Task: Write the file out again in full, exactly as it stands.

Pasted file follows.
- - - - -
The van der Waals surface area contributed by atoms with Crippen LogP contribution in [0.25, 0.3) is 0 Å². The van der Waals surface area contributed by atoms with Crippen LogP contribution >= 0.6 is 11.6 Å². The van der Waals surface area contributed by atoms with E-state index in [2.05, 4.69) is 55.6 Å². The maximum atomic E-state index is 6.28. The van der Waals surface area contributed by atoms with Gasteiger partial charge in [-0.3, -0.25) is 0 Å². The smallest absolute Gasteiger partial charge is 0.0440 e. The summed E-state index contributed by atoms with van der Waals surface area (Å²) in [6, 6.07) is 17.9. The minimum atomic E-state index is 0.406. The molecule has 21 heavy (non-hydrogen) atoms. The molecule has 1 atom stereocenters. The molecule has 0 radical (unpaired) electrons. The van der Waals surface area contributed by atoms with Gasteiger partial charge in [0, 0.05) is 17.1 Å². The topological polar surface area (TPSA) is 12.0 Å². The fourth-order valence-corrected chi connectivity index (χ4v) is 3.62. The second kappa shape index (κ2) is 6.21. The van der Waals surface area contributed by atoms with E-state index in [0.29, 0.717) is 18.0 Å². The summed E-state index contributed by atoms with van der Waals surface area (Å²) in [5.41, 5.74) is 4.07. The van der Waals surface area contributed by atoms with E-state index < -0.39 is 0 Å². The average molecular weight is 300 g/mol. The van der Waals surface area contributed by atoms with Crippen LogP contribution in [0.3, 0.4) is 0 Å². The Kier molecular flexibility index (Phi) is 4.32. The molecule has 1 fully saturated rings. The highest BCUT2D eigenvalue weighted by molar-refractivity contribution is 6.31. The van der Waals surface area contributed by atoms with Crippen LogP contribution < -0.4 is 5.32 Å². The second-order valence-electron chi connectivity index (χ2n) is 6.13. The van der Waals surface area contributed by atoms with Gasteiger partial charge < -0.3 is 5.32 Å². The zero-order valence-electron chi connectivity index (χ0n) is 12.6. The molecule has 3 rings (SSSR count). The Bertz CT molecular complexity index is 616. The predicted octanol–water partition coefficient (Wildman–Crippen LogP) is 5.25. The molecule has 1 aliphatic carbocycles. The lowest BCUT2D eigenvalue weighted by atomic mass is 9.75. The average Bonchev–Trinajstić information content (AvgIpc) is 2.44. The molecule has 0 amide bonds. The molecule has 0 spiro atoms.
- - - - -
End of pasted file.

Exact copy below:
The van der Waals surface area contributed by atoms with Crippen LogP contribution in [0.25, 0.3) is 0 Å². The van der Waals surface area contributed by atoms with Crippen LogP contribution >= 0.6 is 11.6 Å². The van der Waals surface area contributed by atoms with E-state index in [2.05, 4.69) is 55.6 Å². The maximum atomic E-state index is 6.28. The van der Waals surface area contributed by atoms with Gasteiger partial charge in [-0.3, -0.25) is 0 Å². The smallest absolute Gasteiger partial charge is 0.0440 e. The summed E-state index contributed by atoms with van der Waals surface area (Å²) in [6, 6.07) is 17.9. The minimum atomic E-state index is 0.406. The molecule has 21 heavy (non-hydrogen) atoms. The molecule has 1 atom stereocenters. The molecule has 0 radical (unpaired) electrons. The van der Waals surface area contributed by atoms with Gasteiger partial charge in [0, 0.05) is 17.1 Å². The topological polar surface area (TPSA) is 12.0 Å². The fourth-order valence-corrected chi connectivity index (χ4v) is 3.62. The second kappa shape index (κ2) is 6.21. The van der Waals surface area contributed by atoms with E-state index in [0.29, 0.717) is 18.0 Å². The summed E-state index contributed by atoms with van der Waals surface area (Å²) in [5.41, 5.74) is 4.07. The van der Waals surface area contributed by atoms with E-state index < -0.39 is 0 Å². The average molecular weight is 300 g/mol. The van der Waals surface area contributed by atoms with Crippen LogP contribution in [0.3, 0.4) is 0 Å². The Kier molecular flexibility index (Phi) is 4.32. The molecule has 1 fully saturated rings. The highest BCUT2D eigenvalue weighted by molar-refractivity contribution is 6.31. The van der Waals surface area contributed by atoms with Crippen LogP contribution < -0.4 is 5.32 Å². The second-order valence-electron chi connectivity index (χ2n) is 6.13. The van der Waals surface area contributed by atoms with Gasteiger partial charge < -0.3 is 5.32 Å². The zero-order valence-electron chi connectivity index (χ0n) is 12.6. The molecule has 3 rings (SSSR count). The Bertz CT molecular complexity index is 616. The predicted octanol–water partition coefficient (Wildman–Crippen LogP) is 5.25. The molecule has 1 aliphatic carbocycles. The lowest BCUT2D eigenvalue weighted by atomic mass is 9.75. The average Bonchev–Trinajstić information content (AvgIpc) is 2.44. The molecule has 0 amide bonds. The molecule has 0 spiro atoms.